How to Protect Your Money from a Stock Market Crash

In the world of finance, some would argue that keeping money is as difficult, if not more so, than making it in the first place. The stock market has been trending higher for years now, likely making many investors millionaires in the process. The problem now, however, is that many of those newly-minted millionaires may not know when to get out of the market that built their fortune and could risk losing all or a large portion of the gains made in recent years.

Unbeknownst to many market participants, there are ways to reduce market risk following a large move higher like the one that has been seen in the last decade. These methods, while imperfect, may prevent a serious market decline from doing significant damage to a portfolio while some still allow for further upside if the market does continue to rise. The method chosen by investors to protect their portfolios may depend on several factors including overall risk tolerance, investment choices, time frame and more.

Portfolio Diversification and Balancing

One of the simplest, yet most effective ways to hedge portfolio risk is to avoid putting all of your eggs in one basket. Portfolio diversification is one of the keys to long-term success and may not only smooth volatility but may even allow for possibly higher net returns over the long haul. Investors who only invest in U.S. stocks, for example, could be hit hard by a major U.S. recession. Investors who have stocks in other nations may not only avoid getting hit as hard, but may also participate in any upside seen in markets outside of the states.

Portfolio rebalancing is also a key component of proper portfolio diversification. A portfolio that has most of its assets in stocks, for example, may need to add more bond exposure as the investor ages. A young investor holding a lot of bonds with little stocks, on the other hand, may need to rebalance and add more equity exposure to increase long-term return potential. Whatever the case may be, it is very important to examine your portfolio on a regular basis to determine if any adjustments are necessary at that time based on market behavior. Performed regularly, these adjustments can also dampen the effects of market volatility while also potentially adding to total return potential.

Portfolio diversification is not only based on ownership of different stocks, but also of different asset classes. Risk assets such as stocks may be diversified with safe haven asset classes such as bonds or high-quality corporate debt instruments. Investors may also add diversity through the ownership of hard asset classes, including gold, silver or other metals as well as various commodities including crude oil, grains and even lumber.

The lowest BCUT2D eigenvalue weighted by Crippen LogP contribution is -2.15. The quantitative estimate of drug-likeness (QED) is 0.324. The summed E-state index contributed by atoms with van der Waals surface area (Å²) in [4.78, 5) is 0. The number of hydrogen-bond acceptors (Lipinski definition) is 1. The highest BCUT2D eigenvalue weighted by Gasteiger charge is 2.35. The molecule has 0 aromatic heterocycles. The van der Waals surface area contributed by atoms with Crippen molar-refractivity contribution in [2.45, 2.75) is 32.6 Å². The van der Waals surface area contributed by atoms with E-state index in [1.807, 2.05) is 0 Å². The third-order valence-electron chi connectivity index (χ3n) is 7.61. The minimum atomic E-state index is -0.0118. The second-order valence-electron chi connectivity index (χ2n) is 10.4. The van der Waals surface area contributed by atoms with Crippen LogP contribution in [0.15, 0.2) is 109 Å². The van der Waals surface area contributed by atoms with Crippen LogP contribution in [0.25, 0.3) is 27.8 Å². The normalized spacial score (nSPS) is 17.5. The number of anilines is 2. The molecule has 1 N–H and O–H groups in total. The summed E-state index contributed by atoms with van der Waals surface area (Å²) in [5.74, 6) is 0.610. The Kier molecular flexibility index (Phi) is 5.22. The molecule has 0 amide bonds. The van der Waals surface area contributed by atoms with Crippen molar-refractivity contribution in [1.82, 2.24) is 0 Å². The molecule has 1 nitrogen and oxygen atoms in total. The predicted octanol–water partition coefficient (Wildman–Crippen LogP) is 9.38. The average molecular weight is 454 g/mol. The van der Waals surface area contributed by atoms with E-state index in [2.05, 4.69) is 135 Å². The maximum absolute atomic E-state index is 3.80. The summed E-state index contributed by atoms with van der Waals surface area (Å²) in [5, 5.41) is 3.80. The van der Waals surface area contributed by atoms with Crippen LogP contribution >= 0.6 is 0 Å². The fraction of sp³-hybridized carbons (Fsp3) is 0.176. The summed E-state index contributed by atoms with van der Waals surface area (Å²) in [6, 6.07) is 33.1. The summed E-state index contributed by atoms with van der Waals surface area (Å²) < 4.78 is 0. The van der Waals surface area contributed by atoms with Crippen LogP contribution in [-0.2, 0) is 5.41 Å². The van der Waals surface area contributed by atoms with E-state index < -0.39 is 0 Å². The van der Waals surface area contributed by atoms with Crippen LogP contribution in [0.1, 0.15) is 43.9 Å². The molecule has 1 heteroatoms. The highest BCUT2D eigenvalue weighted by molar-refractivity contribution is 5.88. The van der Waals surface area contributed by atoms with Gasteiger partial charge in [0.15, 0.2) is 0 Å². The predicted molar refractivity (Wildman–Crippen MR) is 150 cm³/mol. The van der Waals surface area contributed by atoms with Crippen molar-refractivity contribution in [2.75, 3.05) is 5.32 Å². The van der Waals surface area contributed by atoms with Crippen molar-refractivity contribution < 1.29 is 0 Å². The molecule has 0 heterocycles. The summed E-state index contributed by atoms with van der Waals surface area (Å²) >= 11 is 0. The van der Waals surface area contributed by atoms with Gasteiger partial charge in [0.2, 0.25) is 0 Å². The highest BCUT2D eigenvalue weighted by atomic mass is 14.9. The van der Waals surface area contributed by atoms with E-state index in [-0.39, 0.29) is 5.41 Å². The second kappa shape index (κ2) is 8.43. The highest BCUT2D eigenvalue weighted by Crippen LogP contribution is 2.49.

Use Options

Although the world of options investing may seem overly complicated to some, they are actually fairly simple financial tools that may be used in several different ways depending on the user’s objectives. A put option provides the buyer the right, but not the obligation, to take a short position in the market for which the put is purchased. A call option is the opposite, providing the buyer with the right, but not the obligation, to take a long position in the market for which it is purchased.

A put option may be used, therefore, to protect a long equity position. If an investor is long a broad variety of S&P 500 stocks, for example, he or she may purchase puts on the S&P 500 index that may increase in value as the index declines. The increase in the value of the put could, then, offset all or some of any decline seen in the investor’s equity portfolio.

Smart, successful investors understand and acknowledge the fact that investing for retirement is a marathon, not a spring. They are often willing, therefore, to give up quick return potential in exchange for more long-term consistent growth with less risk. Knowing that equity markets can and will go through different phases allows investors to plan ahead for the seemingly inevitable downturns that markets may go through. Protecting your portfolio does not need to be costly, either. A strong, well-diversified portfolio that is balanced frequently can withstand a lot of market pain and may pay strong dividends over the investor’s lifetime. Likewise, a portfolio that is hedged using put options can also withstand a great deal of market volatility and downside and may even assist the investor in turning a profit during tough market periods.